UK equities boosted by Boris bounce

17 December 2019

UK equities boosted by Boris bounce

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Market news

UK equities enjoyed their best day in over three years yesterday, buoyed by Boris Johnson's landslide victory in the general election last week. The Conservative majority of 80 seats is the party's strongest position since Margaret Thatcher was in charge in the 1980s. For investors and businesses, some of the uncertainty has been removed. Voters rejected Labour's nationalisation plans and the Tories' majority is seen as positive for the economy. The FTSE 100 rose 2.25% yesterday. 

Domestic-facing companies which rallied yesterday are in retreat today, however, following news that Johnson intends to block parliament from extending the Brexit transition period beyond 2020. Sterling, which jumped over 2% on election night, has fallen back to its previous level. The EU has reiterated that there is not enough time for a comprehensive trade agreement.

Elsewhere, US equities ticked gently higher again yesterday after reaching fresh record highs last week. The phase one trade deal with China was confirmed by both sides last week, whereby no new tariffs are being introduced in exchange for Chinese purchases of American agricultural products. Phase two is likely to be more difficult, however, and there is scepticism about the actual impact on businesses of this preliminary agreement. 

China's economic activity data was relatively upbeat in November. Industrial production rose 6.2% year-on-year, it was recently revealed, significantly better than the consensus of 5.1%. Retail sales also surprised to the upside, rising 8.0% compared to last year. A Single's Day promotion has been cited as a significant contributing factor. 

UK labour market figures for the three months to October revealed that the unemployment rate has fallen to 3.8% and that the employment rate reached a record high of 76.2%. Job creation has flattened in recent months, however, which has contributed to wage growth slipping 0.1% to 3.5%


Stock focus

Unilever is near the bottom of the FTSE 100 movers this morning after cutting its growth expectations in an unscheduled trading update. The company warned investors that underlying sales growth in 2019 will miss its own target range of 3%-5%. Unilever blamed challenging market conditions in West Africa and South Asia but said that earnings would not be impacted.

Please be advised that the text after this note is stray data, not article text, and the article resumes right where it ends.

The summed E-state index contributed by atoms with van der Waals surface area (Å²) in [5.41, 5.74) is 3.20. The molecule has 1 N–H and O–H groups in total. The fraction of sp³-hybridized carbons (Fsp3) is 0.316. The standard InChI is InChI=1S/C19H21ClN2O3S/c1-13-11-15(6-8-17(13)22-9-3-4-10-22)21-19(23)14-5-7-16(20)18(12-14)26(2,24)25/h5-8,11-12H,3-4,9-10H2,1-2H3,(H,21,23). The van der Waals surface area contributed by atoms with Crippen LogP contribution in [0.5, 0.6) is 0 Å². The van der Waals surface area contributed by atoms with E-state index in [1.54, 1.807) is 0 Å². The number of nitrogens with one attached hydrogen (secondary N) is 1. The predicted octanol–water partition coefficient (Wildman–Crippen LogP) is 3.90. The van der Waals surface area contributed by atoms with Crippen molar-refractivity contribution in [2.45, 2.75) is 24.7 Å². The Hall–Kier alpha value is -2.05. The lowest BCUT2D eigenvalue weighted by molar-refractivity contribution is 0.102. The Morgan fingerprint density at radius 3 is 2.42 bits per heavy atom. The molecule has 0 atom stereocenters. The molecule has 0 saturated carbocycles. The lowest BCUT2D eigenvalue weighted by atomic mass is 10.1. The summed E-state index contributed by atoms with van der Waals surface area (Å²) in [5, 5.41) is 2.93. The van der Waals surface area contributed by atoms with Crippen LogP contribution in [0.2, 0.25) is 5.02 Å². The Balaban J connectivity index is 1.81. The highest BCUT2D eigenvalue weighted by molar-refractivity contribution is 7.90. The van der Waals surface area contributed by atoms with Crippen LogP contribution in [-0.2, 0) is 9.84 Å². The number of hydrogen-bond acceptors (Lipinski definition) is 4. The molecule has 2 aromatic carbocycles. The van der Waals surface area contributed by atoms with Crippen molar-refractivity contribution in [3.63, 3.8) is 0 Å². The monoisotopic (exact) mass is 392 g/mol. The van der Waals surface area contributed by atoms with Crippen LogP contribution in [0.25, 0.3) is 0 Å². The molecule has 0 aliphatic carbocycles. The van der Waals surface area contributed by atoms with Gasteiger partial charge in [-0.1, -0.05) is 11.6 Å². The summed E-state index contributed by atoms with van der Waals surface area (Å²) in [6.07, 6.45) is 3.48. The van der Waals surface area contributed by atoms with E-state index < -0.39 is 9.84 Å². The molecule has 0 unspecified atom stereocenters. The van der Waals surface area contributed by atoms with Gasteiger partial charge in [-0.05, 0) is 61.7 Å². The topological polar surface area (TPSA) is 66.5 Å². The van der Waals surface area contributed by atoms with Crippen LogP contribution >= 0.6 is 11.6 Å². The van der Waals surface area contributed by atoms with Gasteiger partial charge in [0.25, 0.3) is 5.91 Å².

Trainline has been one of the stocks to benefit most from a `Boris bounce' in the last few days, now that the threat of Jeremy Corbyn's plans to nationalise the railways has subsided dramatically. The ticket booking company has rallied over 13% since election day, and now sits around 45% higher than the level it floated at in June. 

Boeing has announced that it will be suspending its production of 737 Max aeroplanes, its bestselling model that has been grounded since March after two fatal crashes. The US aviation watchdog has said it will not certify the plane to fly again until next year. The American company also employs about 2,500 staff in the UK and has over 200 British suppliers. 

Cineworld has announced the £1.6bn acquisition of Cineplex, Canada's biggest cinema operator which has a 75% share of the market. It follows the $5.8bn purchase of Regal Entertainment last year and will make Cineworld the leading operator in North America. 

Ola, an Indian company with backing from Japan's Softbank, is looking to disrupt London's intensely competitive taxi market. It has promised to wage a price war in the capital, starting in January, and hopes to benefit from the problems faced by Uber, which has just appealed against the decision to remove its London license. 


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UK equities boosted by Boris bounce

Important note

No news or research content is a recommendation to deal. It is important to remember that the value of investments and the income from them can go down as well as up, so you could get back less than you invest. If you have any doubts about the suitability of any investment for your circumstances, you should contact your financial advisor.

Investors should be aware that past performance is not a reliable indicator of future results and that the price of shares and other investments, may fall as well as rise and the amount realised may be less than the original sum invested.

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